Hello Patriots fans. During the long, long, long, long NFL offseason, us writers try to do as much useful writing as we can. The draft provides weeks of material as well as the free agent market. Then, there's nothing after the rookie minicamp until OTA's start. It can be a snooze fest for one and all. Well, I'm here to take you away from all that!
Each year, around this time, bloggers from the four AFC East rivals get together for a weekly exchange of questions called "Around the AFC East". We exchange questions during the week and post a rival's answer on our blog. It's fun, promotes cross blogging (I didn't say cross dressing; mind out of the gutter please), and gets the juices flowing.
First up is Matty I from our Miami Dolphins blog, The Phinsider. Read on as I query the 2008 AFC East Division Champion about the 'Wildcat'.
PP: Miami did a number on NE in Game 3 with the 'Wildcat' and proceeded to have success throughout the season. Like any play, it seemed folks had film on it later in the season and were able to scheme against it with some success. Do you feel the 'Wildcat' can still be an effective play for the Dolphins?
Phinsider: Well let me start off by saying that the ‘Wildcat’ will never be as effective as it was against the Pats back in week 3 of last season. To be honest, it still baffles me how Bill Belichick was arrogant enough to seemingly refuse to make any adjustments to defend that formation as the game was unraveling right in front of his eyes. Reminds me of the Super Bowl against the Giants and how the "great" Belichick just refused to make the necessary adjustments to account for the Giants’ pass rush.
So can the ‘Wildcat’ still be effective? I think so. And I feel this way because the ‘Wildcat" is nothing more than a football formation. It’s not a gimmick – no matter how much the media wants to claim it is. It’s simply basic football. This formation was being used back when the forward pass was considered a "gimmick." And when executed properly, the ‘Wildcat’ is just as effective as any other running formation.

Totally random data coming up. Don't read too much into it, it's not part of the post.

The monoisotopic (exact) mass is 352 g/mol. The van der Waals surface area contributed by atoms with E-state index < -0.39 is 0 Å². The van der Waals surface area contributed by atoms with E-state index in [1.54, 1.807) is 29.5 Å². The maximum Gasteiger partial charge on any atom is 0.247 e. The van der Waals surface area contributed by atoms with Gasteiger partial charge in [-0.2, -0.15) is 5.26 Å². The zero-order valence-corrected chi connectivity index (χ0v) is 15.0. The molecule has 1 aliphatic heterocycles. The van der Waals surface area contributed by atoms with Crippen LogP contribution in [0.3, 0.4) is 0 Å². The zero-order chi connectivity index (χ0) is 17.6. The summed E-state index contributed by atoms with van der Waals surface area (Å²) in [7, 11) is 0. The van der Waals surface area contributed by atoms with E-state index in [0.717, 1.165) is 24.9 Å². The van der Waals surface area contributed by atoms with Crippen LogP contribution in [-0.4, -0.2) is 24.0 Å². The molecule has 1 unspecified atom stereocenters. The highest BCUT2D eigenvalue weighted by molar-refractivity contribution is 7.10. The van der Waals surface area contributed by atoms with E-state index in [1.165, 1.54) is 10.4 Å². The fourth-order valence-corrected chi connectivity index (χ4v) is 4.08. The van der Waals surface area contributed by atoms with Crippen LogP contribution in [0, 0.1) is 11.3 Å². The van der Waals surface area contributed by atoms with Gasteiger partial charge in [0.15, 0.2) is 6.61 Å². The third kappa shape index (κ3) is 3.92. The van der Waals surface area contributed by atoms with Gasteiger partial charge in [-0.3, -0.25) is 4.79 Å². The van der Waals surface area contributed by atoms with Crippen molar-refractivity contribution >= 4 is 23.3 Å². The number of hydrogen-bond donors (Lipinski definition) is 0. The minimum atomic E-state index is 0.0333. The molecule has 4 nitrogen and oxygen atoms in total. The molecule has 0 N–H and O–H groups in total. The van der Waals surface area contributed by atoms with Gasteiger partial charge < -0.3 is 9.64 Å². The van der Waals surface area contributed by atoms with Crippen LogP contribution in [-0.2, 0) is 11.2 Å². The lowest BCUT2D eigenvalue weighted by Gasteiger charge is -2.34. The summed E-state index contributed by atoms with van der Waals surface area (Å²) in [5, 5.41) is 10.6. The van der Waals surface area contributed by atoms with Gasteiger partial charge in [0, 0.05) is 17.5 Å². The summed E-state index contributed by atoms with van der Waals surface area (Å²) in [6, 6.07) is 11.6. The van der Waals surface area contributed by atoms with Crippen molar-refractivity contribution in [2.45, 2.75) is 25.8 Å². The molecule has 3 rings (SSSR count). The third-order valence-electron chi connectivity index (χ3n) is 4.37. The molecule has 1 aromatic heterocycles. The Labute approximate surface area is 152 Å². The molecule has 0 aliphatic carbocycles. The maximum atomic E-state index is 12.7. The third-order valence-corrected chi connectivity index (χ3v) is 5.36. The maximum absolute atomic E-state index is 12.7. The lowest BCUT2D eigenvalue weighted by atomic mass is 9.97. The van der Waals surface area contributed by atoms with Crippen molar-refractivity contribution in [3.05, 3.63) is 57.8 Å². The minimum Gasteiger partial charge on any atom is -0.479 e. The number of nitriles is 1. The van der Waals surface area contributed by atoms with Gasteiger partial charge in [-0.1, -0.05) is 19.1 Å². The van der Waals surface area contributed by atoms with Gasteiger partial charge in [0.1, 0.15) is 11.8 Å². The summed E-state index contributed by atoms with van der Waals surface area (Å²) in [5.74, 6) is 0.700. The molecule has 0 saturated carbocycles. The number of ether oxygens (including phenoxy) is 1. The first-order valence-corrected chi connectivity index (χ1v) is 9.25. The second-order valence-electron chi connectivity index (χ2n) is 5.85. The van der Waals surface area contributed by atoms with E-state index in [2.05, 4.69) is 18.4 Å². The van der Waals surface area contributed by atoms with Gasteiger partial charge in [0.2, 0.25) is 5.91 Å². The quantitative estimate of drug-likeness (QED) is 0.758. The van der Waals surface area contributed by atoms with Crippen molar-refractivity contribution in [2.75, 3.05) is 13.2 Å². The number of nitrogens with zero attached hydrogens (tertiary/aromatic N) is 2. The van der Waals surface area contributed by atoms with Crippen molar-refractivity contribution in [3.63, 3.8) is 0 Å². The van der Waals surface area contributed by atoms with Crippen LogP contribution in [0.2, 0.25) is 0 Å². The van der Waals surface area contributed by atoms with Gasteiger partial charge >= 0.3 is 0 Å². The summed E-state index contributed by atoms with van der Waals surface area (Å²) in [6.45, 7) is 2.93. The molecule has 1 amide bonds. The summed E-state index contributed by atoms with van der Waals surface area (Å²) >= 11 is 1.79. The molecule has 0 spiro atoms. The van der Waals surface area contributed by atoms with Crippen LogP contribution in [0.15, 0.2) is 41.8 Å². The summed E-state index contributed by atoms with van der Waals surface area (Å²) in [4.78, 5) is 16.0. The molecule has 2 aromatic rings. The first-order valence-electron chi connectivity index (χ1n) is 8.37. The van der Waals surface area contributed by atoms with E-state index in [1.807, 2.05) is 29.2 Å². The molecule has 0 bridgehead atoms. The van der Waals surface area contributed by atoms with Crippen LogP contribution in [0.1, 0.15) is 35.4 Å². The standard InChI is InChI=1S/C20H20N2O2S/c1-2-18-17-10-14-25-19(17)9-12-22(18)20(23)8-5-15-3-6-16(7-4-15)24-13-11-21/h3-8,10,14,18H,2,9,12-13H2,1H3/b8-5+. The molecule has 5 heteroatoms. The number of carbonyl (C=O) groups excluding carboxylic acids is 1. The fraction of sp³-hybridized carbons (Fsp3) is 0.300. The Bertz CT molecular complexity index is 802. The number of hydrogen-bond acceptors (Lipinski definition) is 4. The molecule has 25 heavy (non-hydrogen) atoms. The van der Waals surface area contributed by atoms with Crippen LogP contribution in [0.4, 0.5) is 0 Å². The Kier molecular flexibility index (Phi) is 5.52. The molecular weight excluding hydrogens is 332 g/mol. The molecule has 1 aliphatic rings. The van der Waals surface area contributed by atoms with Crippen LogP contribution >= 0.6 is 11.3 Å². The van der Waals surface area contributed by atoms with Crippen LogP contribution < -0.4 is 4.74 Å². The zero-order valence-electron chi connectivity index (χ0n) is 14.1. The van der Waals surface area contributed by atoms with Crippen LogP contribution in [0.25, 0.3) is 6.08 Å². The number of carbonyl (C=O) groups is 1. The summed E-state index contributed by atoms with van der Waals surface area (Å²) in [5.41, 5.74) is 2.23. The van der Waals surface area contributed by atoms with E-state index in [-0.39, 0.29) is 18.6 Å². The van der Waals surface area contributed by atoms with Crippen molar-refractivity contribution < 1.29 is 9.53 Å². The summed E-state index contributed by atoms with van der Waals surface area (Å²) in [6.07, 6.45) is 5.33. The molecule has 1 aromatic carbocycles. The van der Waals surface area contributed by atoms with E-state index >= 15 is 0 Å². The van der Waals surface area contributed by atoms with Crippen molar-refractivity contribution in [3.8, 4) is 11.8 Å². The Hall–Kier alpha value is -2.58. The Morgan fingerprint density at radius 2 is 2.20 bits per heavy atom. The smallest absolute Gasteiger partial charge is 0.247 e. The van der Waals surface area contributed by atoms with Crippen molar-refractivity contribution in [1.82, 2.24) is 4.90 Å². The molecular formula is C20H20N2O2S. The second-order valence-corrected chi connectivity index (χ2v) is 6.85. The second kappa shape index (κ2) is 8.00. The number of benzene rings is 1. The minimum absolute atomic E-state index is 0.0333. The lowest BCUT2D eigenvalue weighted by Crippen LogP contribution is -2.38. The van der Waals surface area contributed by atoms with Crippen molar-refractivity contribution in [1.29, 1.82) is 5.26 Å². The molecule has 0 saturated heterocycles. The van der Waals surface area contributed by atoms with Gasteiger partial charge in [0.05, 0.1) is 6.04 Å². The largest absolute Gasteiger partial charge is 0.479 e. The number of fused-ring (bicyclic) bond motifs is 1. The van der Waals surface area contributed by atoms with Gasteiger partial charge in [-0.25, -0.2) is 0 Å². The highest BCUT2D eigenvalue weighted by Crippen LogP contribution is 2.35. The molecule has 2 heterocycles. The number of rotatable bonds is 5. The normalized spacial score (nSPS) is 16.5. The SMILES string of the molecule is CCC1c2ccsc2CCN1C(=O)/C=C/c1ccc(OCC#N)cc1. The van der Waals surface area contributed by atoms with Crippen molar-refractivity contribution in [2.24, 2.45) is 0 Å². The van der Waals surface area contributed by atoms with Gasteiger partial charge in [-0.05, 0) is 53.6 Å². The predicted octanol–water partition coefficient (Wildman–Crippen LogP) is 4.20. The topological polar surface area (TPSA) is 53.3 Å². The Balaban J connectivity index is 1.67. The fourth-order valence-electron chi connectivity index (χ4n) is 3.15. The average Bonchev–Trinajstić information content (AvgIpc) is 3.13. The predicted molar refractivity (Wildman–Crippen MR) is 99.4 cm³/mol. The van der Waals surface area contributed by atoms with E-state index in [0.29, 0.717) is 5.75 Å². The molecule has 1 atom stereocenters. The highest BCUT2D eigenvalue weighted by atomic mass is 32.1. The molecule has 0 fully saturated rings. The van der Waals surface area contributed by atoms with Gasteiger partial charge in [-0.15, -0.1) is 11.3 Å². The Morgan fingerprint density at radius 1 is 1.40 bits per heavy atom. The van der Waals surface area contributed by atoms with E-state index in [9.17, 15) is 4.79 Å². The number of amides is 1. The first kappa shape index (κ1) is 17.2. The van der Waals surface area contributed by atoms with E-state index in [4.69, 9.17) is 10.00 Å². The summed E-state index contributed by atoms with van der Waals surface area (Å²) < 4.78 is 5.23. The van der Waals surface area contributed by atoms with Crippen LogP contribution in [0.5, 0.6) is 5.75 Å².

With the addition of Pat White, the ‘Wildcat’ is likely far from becoming obsolete. White changes the entire dynamic of the formation. Previously, to stop the formation when Ronnie Brown was taking the snaps, defenses were taking the free safety and bring him up into the box because there wasn’t much of a passing threat – though we know the Dolphins weren’t afraid to let Ronnie throw it every once in a while. But with a legitimate passing threat taking the snaps, defenses will have to make a decision. Do they want to bring their safeties up in the box and leave their corners one on one on the outside? Or do they want to keep at least their free safety deep, but run the risk of being "out-gapped" in the running game if White keeps it and runs towards the strong side of the unbalanced offensive line? That’s the decision defensive coordinators will have to make when they prepare for the Dolphins in 2009.
It's interesting how Belichick is viewed as arrogant because he wouldn't change his game plan. I think he was sticking with his game plan because he's had success using that strategy in the past - stay with what you planned for rather than making snap adjustments.
That being said, I do believe the Wildcat is something many teams are utilizing. NE experimented with it last year and even drafted a QB this year, Brian Hoyer, who's an equal threat as both a passer and receiver.
Props to Matty I at The Phinsider for his thorough treatment of the subject. Head on over to his blog for my answer to his question as well as Fins exchanges with the other AFC East blogs.